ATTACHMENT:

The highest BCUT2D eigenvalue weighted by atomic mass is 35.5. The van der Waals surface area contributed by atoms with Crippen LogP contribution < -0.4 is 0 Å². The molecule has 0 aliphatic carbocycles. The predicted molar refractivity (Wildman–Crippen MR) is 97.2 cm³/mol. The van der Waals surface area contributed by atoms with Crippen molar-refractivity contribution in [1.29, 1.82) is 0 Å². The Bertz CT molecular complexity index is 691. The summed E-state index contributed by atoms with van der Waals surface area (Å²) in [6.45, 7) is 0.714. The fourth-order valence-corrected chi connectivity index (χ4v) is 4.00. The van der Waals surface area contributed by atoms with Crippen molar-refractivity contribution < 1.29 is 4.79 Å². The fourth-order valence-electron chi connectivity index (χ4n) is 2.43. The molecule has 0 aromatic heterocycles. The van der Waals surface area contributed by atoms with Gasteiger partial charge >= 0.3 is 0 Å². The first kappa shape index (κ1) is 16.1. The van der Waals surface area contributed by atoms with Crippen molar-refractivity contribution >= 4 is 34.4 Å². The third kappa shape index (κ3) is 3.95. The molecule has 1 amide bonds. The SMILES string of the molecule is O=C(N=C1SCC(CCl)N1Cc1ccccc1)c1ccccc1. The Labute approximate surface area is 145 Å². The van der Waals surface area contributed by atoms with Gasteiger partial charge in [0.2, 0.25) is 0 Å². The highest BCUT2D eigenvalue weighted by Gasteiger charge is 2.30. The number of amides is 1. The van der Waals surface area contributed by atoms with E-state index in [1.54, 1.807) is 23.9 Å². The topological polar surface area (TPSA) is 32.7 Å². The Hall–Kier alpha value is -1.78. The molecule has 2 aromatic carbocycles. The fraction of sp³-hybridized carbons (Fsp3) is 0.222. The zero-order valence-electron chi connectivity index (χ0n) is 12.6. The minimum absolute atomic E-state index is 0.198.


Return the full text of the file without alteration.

The highest BCUT2D eigenvalue weighted by atomic mass is 35.5. The van der Waals surface area contributed by atoms with Crippen LogP contribution < -0.4 is 0 Å². The molecule has 0 aliphatic carbocycles. The predicted molar refractivity (Wildman–Crippen MR) is 97.2 cm³/mol. The van der Waals surface area contributed by atoms with Crippen molar-refractivity contribution in [1.29, 1.82) is 0 Å². The Bertz CT molecular complexity index is 691. The summed E-state index contributed by atoms with van der Waals surface area (Å²) in [6.45, 7) is 0.714. The fourth-order valence-corrected chi connectivity index (χ4v) is 4.00. The van der Waals surface area contributed by atoms with Crippen molar-refractivity contribution < 1.29 is 4.79 Å². The fourth-order valence-electron chi connectivity index (χ4n) is 2.43. The molecule has 0 aromatic heterocycles. The van der Waals surface area contributed by atoms with Gasteiger partial charge >= 0.3 is 0 Å². The first kappa shape index (κ1) is 16.1. The van der Waals surface area contributed by atoms with Crippen molar-refractivity contribution >= 4 is 34.4 Å². The third kappa shape index (κ3) is 3.95. The molecule has 1 amide bonds. The SMILES string of the molecule is O=C(N=C1SCC(CCl)N1Cc1ccccc1)c1ccccc1. The Labute approximate surface area is 145 Å². The van der Waals surface area contributed by atoms with Gasteiger partial charge in [0.2, 0.25) is 0 Å². The highest BCUT2D eigenvalue weighted by Gasteiger charge is 2.30. The number of amides is 1. The van der Waals surface area contributed by atoms with E-state index in [1.54, 1.807) is 23.9 Å². The topological polar surface area (TPSA) is 32.7 Å². The Hall–Kier alpha value is -1.78. The molecule has 2 aromatic carbocycles. The fraction of sp³-hybridized carbons (Fsp3) is 0.222. The zero-order valence-electron chi connectivity index (χ0n) is 12.6. The minimum absolute atomic E-state index is 0.198.